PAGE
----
The executive vice-chair told investors that the club will be backing their manager with key changes both on and off the field.
Ed Woodward has thrown his weight behind Manchester United manager Ole Gunnar Solskjaer despite the disastrous end to the club’s season.
United finished sixth and missed out on a place in next season’s Champions League following a run of two wins in 12 matches in all competitions between March and May.
But, while the executive vice-chair has admitted it was a below-par end to the campaign, he has cited the disruption caused by Jose Mourinho’s mid-season sacking as one of the factors behind United’s poor return in 2018-19.
“It clearly didn’t end the way we’d hoped, finishing in sixth place and with a disruptive managerial change part-way through. However, Ole and the squad battled back from mid-December to put us in contention to qualify for the Champions League next season and ultimately we came up short,” Woodward told a call with analysts following the release of the club’s third-quarter report.
“While the last few weeks were disappointing, we’re delighted to have confirmed Ole as our manager on a three-year contract and to have recently confirmed key members of the coaching team: Mick Phelan, Michael Carrick, Kieran McKenna and Mark Dempsey will all be remaining at the club.
“Everyone at the club – the board, the manager, the squad and all the staff – are resolute in our desire to get United back to the top of English football. We continually look to improve staff on and off the pitch to achieve this.
“The strength of our business means we have the financial resources to continue to provide a solid foundation for backing the manager and creating success on the pitch. This, as ever, remains our number-one goal.”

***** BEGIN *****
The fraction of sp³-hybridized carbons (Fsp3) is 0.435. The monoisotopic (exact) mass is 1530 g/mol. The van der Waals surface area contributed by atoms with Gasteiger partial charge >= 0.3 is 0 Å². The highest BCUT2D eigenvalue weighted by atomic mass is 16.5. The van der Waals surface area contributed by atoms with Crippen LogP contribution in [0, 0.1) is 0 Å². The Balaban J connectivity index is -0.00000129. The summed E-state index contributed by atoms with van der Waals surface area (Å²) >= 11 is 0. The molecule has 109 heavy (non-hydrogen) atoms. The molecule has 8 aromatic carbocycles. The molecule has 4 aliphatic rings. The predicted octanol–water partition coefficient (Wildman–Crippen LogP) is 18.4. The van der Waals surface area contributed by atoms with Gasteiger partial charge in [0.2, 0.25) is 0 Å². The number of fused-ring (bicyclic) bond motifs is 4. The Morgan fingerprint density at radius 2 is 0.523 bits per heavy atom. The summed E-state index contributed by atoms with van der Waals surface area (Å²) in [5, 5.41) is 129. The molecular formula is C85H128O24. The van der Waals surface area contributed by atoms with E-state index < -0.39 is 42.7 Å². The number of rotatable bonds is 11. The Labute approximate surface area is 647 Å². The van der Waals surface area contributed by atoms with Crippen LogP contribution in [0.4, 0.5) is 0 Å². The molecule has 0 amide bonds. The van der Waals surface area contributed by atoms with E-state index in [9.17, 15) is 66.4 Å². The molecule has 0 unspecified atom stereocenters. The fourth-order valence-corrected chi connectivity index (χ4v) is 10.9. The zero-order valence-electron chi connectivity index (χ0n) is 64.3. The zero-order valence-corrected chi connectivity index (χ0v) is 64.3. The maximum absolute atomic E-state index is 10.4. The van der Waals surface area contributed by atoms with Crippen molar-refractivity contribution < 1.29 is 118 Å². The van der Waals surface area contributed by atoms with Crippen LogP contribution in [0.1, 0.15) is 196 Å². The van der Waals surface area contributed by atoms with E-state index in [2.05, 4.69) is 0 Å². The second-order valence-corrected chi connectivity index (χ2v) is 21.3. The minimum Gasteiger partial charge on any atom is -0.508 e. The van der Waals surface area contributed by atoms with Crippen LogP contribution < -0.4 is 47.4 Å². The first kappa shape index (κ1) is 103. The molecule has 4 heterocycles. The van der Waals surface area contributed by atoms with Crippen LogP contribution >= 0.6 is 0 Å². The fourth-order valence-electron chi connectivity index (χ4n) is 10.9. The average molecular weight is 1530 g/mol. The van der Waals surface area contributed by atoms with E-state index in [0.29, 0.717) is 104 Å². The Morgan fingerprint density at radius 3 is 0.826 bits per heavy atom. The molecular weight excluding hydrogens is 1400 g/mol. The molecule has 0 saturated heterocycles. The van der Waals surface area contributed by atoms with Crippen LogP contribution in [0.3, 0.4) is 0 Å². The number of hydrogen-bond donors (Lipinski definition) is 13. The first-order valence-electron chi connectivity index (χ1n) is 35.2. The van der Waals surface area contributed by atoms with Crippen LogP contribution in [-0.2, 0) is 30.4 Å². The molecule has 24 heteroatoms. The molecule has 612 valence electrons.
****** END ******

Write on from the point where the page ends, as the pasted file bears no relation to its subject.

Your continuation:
Woodward added that he is in favour of the new proposals for the FIFA Club World Cup which would see the format extended to see 24 teams compete rather than the current seven, while he believes there are a number of factors at play in early discussions related to a new tiered system in the Champions League.
“This is partly driven by the domestic leagues across Europe not necessarily thriving and there being a desire from the clubs who are towards the top of those leagues to play more European games that perhaps are more competitive,” he explained.
“I think there’s drive from UEFA, which is laudable, to try to give greater access to more teams. So if you look at the year just about to finish, 80 teams competed in the two competitions and the proposal for 2024 is 128 teams.
“From our perspective we’re viewing these proposals as interesting but there is a lot of work to do with stakeholders. We’ll assess it, we’re doing that ourselves, with our colleagues from the Premier League and also the European Club Association.
“From a timeline perspective, I think we can expect to hear more and more feedback on progress around this through 2019, and so therefore clarity in around six to nine months from now.”